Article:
by wintertime. Mom always had at least one. "extravagance"


The garret was a fairy place. It was a low lean-to, lighted from the roof. It was wholly unfurnished, except for two objects, an ancient hat-box and a still more ancient skin-trunk. The hat-box puzzled me extremely, till one day, asking my Father what it was, I got a distracted answer which led me to believe that it was itself a sort of hat, and I made a laborious but repeated effort to wear it. The skin-trunk was absolutely empty, but the inside of the lid of it was lined with sheets of what I now know to have been a sensational novel. It was, of course, a fragment, but I read it, kneeling on the bare floor, with indescribable rapture. It will be recollected that the idea of fiction, of a deliberately invented story, had been kept from me with entire success. I therefore implicitly believed the tale in the lid of the trunk to be a true account of the sorrows of a lady of title, who had to flee the country, and who was pursued into foreign lands by enemies bent upon her ruin. Somebody had an interview with a 'minion' in a 'mask'; I went downstairs and looked up these words in Bailey's English Dictionary, but was left in darkness as to what they had to do with the lady of title. This ridiculous fragment filled me with delicious fears; I fancied that my Mother, who was out so much, might be threatened by dangers of the same sort; and the fact that the narrative came abruptly to an end, in the middle of one of its most thrilling sentences, wound me up almost to a disorder of wonder and romance.

by wintertime. Mom always had at least one.

The preoccupation of my parents threw me more and more upon my own resources. But what are the resources of a solitary child of six? I was never inclined to make friends with servants, nor did our successive maids proffer, so far as I recollect, any advances. Perhaps, with my 'dedication' and my grown-up ways of talking, I did not seem to them at all an attractive little boy. I continued to have no companions, or even acquaintances of my own age. I am unable to recollect exchanging two words with another child till after my Mother's death.

by wintertime. Mom always had at least one.

The abundant energy which my Mother now threw into her public work did not affect the quietude of our private life. We had some visitors in the daytime, people who came to consult one parent or the other. But they never stayed to a meal, and we never returned their visits. I do not quite know how it was that neither of my parents took me to any of the sights of London, although I am sure it was a question of principle with them. Notwithstanding all our study of natural history, I was never introduced to live wild beasts at the Zoo, nor to dead ones at the British Museum. I can understand better why we never visited a picture-gallery or a concert-room. So far as I can recollect, the only time I was ever taken to any place of entertainment was when my Father and I paid a visit, long anticipated, to the Great Globe in Leicester Square. This was a huge structure, the interior of which one ascended by means of a spiral staircase. It was a poor affair; that was concave in it which should have been convex, and my imagination was deeply affronted. I could invent a far better Great Globe than that in my mind's eye in the garret.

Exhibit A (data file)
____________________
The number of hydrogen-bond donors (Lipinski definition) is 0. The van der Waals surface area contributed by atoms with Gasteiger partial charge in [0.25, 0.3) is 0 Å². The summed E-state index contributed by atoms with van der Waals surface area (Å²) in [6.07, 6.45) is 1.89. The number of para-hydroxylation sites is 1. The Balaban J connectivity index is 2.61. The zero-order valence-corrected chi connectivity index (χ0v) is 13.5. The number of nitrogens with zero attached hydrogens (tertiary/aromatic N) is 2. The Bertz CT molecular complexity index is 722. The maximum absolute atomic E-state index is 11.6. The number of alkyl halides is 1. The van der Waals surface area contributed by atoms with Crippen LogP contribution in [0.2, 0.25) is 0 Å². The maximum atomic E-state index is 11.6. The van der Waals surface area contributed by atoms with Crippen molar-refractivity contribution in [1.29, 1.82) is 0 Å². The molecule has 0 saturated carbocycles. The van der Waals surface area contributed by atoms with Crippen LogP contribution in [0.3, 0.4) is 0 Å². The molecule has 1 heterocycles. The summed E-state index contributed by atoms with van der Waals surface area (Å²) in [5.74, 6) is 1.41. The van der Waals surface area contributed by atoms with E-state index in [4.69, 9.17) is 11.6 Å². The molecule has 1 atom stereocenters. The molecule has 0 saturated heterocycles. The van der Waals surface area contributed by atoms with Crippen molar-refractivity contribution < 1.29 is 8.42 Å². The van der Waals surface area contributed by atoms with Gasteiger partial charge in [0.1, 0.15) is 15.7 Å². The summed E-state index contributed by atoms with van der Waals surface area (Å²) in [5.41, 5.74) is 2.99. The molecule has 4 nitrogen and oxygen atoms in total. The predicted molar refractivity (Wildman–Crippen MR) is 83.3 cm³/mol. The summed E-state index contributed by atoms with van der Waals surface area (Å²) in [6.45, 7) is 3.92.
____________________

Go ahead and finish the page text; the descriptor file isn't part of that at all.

by wintertime. Mom always had at least one.

Being so restricted, then, and yet so active, my mind took refuge in an infantile species of natural magic. This contended with the definite ideas of religion which my parents were continuing, with too mechanical a persistency, to force into my nature, and it ran parallel with them. I formed strange superstitions, which I can only render intelligible by naming some concrete examples. I persuaded myself that, if I could only discover the proper words to say or the proper passes to make, I could induce the gorgeous birds and butterflies in my Father's illustrated manuals to come to life, and fly out of the book, leaving holes behind them. I believed that, when, at the Chapel, we sang, drearily and slowly, loud hymns of experience and humiliation, I could boom forth with a sound equal to that of dozens of singers, if I could only hit upon the formula. During morning and evening prayers, which were extremely lengthy and fatiguing, I fancied that one of my two selves could flit up, and sit clinging to the cornice, and look down on my other self and the rest of us, if I could only find the key. I laboured for hours in search of these formulas, thinking to compass my ends by means absolutely irrational. For example, I was convinced that if I could only count consecutive numbers long enough, without losing one, I should suddenly, on reaching some far-distant figure, find myself in possession of the great secret. I feel quite sure that nothing external suggested these ideas of magic, and I think it probable that they approached the ideas of savages at a very early stage of development.